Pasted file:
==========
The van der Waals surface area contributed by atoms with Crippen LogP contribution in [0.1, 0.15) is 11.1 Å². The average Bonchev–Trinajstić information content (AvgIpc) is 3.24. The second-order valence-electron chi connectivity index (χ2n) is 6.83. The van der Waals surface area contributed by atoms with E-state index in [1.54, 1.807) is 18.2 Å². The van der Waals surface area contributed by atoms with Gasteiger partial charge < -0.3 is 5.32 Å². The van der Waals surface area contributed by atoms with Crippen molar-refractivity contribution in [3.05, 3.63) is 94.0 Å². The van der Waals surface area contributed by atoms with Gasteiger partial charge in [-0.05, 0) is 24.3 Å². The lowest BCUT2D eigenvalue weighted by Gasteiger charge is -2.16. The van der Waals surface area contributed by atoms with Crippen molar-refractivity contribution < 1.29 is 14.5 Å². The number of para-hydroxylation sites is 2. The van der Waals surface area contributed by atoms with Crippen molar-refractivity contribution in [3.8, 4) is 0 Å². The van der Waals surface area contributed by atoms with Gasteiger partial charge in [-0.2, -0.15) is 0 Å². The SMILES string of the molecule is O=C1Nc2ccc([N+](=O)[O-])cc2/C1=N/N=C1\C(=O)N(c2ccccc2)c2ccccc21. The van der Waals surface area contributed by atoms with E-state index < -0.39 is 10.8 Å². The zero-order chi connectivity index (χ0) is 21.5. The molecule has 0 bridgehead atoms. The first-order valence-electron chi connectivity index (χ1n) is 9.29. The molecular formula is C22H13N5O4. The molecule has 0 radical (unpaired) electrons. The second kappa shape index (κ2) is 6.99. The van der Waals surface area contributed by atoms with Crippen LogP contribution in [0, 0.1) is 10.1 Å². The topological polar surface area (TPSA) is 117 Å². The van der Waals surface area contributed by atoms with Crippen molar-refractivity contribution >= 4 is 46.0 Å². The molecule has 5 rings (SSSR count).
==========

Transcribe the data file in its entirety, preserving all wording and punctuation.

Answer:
The van der Waals surface area contributed by atoms with Crippen LogP contribution in [0.1, 0.15) is 11.1 Å². The average Bonchev–Trinajstić information content (AvgIpc) is 3.24. The second-order valence-electron chi connectivity index (χ2n) is 6.83. The van der Waals surface area contributed by atoms with E-state index in [1.54, 1.807) is 18.2 Å². The van der Waals surface area contributed by atoms with Gasteiger partial charge < -0.3 is 5.32 Å². The van der Waals surface area contributed by atoms with Crippen molar-refractivity contribution in [3.05, 3.63) is 94.0 Å². The van der Waals surface area contributed by atoms with Gasteiger partial charge in [-0.05, 0) is 24.3 Å². The lowest BCUT2D eigenvalue weighted by Gasteiger charge is -2.16. The van der Waals surface area contributed by atoms with Crippen molar-refractivity contribution < 1.29 is 14.5 Å². The number of para-hydroxylation sites is 2. The van der Waals surface area contributed by atoms with Crippen molar-refractivity contribution in [3.8, 4) is 0 Å². The van der Waals surface area contributed by atoms with Gasteiger partial charge in [-0.2, -0.15) is 0 Å². The SMILES string of the molecule is O=C1Nc2ccc([N+](=O)[O-])cc2/C1=N/N=C1\C(=O)N(c2ccccc2)c2ccccc21. The van der Waals surface area contributed by atoms with E-state index < -0.39 is 10.8 Å². The zero-order chi connectivity index (χ0) is 21.5. The molecule has 0 bridgehead atoms. The first-order valence-electron chi connectivity index (χ1n) is 9.29. The molecular formula is C22H13N5O4. The molecule has 0 radical (unpaired) electrons. The second kappa shape index (κ2) is 6.99. The van der Waals surface area contributed by atoms with Crippen LogP contribution in [0, 0.1) is 10.1 Å². The topological polar surface area (TPSA) is 117 Å². The van der Waals surface area contributed by atoms with Crippen molar-refractivity contribution >= 4 is 46.0 Å². The molecule has 5 rings (SSSR count).